European Parliament Resolution Provides Hope For The Possibility Of Financial Rewards For European Whistleblowers
By Richard Pike and Yulia Tosheva
On 25 November 2015, the European Parliament adopted a resolution on tax rulings which calls on the European Commission to propose, by June 2016, an EU legislative framework for the effective protection of whistleblowers.
The European Parliament:
Stresses that it is not acceptable that citizens and journalists can be subject to prosecution rather than legal protection when they disclose information or report suspected misconduct, fraud or illegal activity, in particular in cases of tax avoidance, tax evasion and money laundering, or any other conduct infringing the fundamental principles of the EU.
- Proposes the creation of an independent European body responsible for collecting information and carrying out investigations, as well as a pan-European whistleblower common fund, to ensure that whistleblowers receive adequate financial assistance, both funded through a levy on a proportion of the funds recovered or fines imposed.
- Points at the U.S. experience and, in particular, the U.S. Dodd-Frank Act, which both remunerates whistleblowers for providing the authorities with information and protects them from legal prosecution and job loss.
The resolution follows a Recommendation of 30 April 2014 adopted by the Committee of Ministers of the Council of Europe on the protection of whistleblowers. The Recommendation explains that the existing national rules of EU Member States for protection of whistleblowers are not sufficiently reliable and sets out a number of key principles to ensure that:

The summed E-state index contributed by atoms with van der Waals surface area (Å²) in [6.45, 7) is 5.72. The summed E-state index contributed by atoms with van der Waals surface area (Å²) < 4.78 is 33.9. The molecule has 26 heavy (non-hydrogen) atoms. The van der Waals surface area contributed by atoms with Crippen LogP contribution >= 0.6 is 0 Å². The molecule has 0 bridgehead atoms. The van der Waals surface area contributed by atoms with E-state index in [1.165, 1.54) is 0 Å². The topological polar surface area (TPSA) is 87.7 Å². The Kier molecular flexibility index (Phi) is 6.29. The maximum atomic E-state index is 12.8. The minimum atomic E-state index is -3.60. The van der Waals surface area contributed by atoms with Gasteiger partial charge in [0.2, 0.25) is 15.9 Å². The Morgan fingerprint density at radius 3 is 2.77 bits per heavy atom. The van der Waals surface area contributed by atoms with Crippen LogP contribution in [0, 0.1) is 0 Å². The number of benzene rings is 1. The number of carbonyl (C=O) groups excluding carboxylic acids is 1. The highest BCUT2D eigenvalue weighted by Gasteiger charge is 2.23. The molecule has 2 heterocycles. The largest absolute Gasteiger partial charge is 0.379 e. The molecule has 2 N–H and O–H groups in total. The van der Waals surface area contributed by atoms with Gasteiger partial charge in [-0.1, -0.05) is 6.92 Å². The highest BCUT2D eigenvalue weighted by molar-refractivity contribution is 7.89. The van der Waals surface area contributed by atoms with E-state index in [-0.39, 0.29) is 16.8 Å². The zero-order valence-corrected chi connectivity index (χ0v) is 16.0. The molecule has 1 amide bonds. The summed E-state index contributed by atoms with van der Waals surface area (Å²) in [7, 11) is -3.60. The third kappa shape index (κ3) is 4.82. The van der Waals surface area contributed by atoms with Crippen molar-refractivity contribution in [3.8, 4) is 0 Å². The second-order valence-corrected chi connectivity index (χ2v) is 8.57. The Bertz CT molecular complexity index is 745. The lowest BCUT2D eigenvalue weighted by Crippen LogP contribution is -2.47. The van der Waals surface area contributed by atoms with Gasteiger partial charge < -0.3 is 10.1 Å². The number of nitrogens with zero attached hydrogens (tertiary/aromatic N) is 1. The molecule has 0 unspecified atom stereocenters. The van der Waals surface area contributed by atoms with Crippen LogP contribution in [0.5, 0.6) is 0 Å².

- Laws to protect whistleblowers cover a broad range of information that is in the public interest;
- Individuals have access to more than one channel to report and disclose such information;
- Mechanisms are in place to ensure reports and disclosures are acted on promptly;
- Whistleblowers are entitled to have their identities kept confidential by those to whom they report, unless they agree otherwise (subject to fair trial guarantees).
What are the legal protections for whistleblowers currently in place in Europe? A report by Transparency International, a global non-governmental organization that fights corruption, concluded that only four EU countries have legal frameworks for protection of whistleblowers which are considered advanced: Luxembourg, Romania, Slovenia and the United Kingdom. Of the other 23 EU countries, 16 have partial legal protections and the remaining seven countries have either very limited or no legal frameworks.
In fact, there are also shortcomings in the protection for whistleblowers within the EU institutions themselves. The EU institutions were supposed to have introduced rules by January 2014 but questioning by the European Ombudsman, Emily O’Reilly, showed that seven out of nine institutions approached had failed to meet the deadline. She has called on the institutions concerned to introduce the required rules as soon as possible.
The resolution adopted by the European Parliament is definitely a step in the right direction. It remains to be seen, though, whether the European Commission will take action to enhance the protection for whistleblowers in Europe and, if so, whether it will be prepared to go so far as to introduce a requirement for financial rewards. For our own part, we consider that financial rewards are long overdue in Europe. Being a whistleblower is tough. Protection of employment is important but may not be relevant where the person has already left the job in question and may not be enough, anyway, to provide the confidence to speak up. Our experience is that the possibility of financial reward is an effective incentive and leads to the discovery of wrongdoing that would otherwise remain undisclosed.
We will be following developments in the European legislature closely and looking for opportunities to provide our own input. Please get in touch if you would like to be involved as well.
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